Meanwhile, Bigfoot (Sasquatch) came into public consciousness in the 1950s with articles in men’s adventure magazines. Added to these reports were the films of Roger Patterson in 1960s depicting a walking hairy “man.” That spurred the public to think that Apemen lived amongst them, and perhaps had observed their comings and goings. Afterwards reports flooded in about people’s encounters with various man-like mammals.

Since that time, many people have speculated as to what Apemen are. Are they humans, apes, or something else altogether. Theories have ranged from small apes to surviving Gigantopithecus, a prehistoric primate. Could these Apemen be relic populations of other human species such as the Neanderthals?

Cryptozoologists (scientists who study unknown animals) have grouped Apemen into several species ranging from relatives of humans to unknown apes. “Neo-giants” such as Bigfoot (Sasquatch) are considered human. “True Giants” such as Grendel (of “Beowulf”) are believed to be relatives of Gigantopithecus. “Marked Hominids,” who have two-toned hair and other markings, are thought to be Homo heidelbergensis, predecessors of modern humans, Neanderthals, and Denisovans. Enkidu (of “Gilgamesh Epic”) is considered a Neanderthaloid, from a relic population of Neanderthals. Almas and Yeren of Asia are believed to be Erectus Hominids, descendants of Homo erectus of the Pleistocene. “Proto-pygmies” are considered human with the discovery in Indonesia of Homo floresiensis, “the Hobbit.” Meanwhile, “Undiscovered Primates” such as Skunk Ape, Ngoloko, and Mapinguary are considered to be unknown apes.

Other scientists have expressed opinions about Apemen as well. Noted primatologist Jane Goodall keeps an open mind saying that “there is a lot more evidence that they do exist than not.” Furthermore, she surmises that they could possibly be a link between humans and gorillas. Meanwhile, zoologist Morris Goodman notes that “genetically humans are only slightly remodeled apes.” Perhaps the hairy hominoids do fill the breach between apes and humans.

Cloaked in mystery, Apemen exist just outside sensible human perceptions. As “wildmen,” They are beyond the fringes of ordinary life. In European folklore, They were the people who left the towns to wander in the wilderness, becoming less human each day. In their efforts to shed their worldliness and become closer to God, desert saints became hairy anchorites, a type of Apemen.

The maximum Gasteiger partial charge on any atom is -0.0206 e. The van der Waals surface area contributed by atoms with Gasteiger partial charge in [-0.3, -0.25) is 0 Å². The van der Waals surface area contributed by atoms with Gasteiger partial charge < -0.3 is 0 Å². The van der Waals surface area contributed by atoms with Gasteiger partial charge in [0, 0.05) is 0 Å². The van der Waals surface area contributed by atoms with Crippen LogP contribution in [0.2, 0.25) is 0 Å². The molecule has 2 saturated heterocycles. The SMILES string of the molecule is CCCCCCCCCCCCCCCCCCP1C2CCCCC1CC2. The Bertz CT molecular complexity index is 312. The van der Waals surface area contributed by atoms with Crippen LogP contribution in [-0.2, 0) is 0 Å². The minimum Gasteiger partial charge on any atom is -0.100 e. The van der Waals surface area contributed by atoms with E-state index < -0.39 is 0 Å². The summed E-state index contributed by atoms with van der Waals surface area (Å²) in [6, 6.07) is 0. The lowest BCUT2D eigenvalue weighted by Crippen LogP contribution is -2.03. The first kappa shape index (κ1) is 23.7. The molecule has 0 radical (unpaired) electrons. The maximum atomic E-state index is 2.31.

Noted cryptozoologist Loren Coleman said that seeking Bigfoot (and other Apemen) is important, and when They are found, “we shall never look at humans in the same way again.” Understanding Bigfoot will govern how humans think of themselves. Apemen therefore are the Shadow for humankind. Apemen are the “other,” that we are both fearful of and curious about. Perhaps They are our cousins, reminding us that we too are a part of nature. Hairy hominoids urge people to come to a new understanding of their place on the Earth.
Science Notes:

1. The founder of the science of cryptozoology, Bernard Heulvelmans defined a cryptid as “a hidden animal which by definition is very incompletely known.” Nessie of Loch Ness is considered a cryptid, whereas the Tengu of Japan is a mythological animal.

2. Hominid refers to the family of humans, the Hominidae. Bigfoot and Yeti are considered hominids. Hominoids include apes and humans. Orang-Pendek and Skunk Ape are hominoids.

3. Bigfoot and Sasquatch refer to the same hominid. The American name is Bigfoot, and the Canadian, Sasquatch.

Thursday, January 28, 2016

Tarot: The Tarot of the Animal Lords: focus on Death

The focus of my character sketch for “The Tarot of the Animals Lords” is XIII. Death. The card depicts a foggy day, shrouding the landscape in mist. A raven stands at the entrance of a cave. In one hand, he holds a scythe, and with the other pats the crown of a skeleton lying beside him. In front of the raven is a chameleon resting near his feet.

 In the outline of the story that I created from my character sketch, I focused on Raven and his deeds. The other four cards I used complete the story (in order) were XV. The Devil, XVI. The Tower, VII. The Chariot, and VIII. Justice, respectively. In my opinion, each of these cards reflected many of the facts of the Death card. 

 Raven gloats that he is now the Ruler of the Land. Through stealth, he has vanquished all of his rivals. As he talks to his spy, Chameleon, Raven muses on how he united with Goat to do more mischief. He ponders his next move to keep his power intact.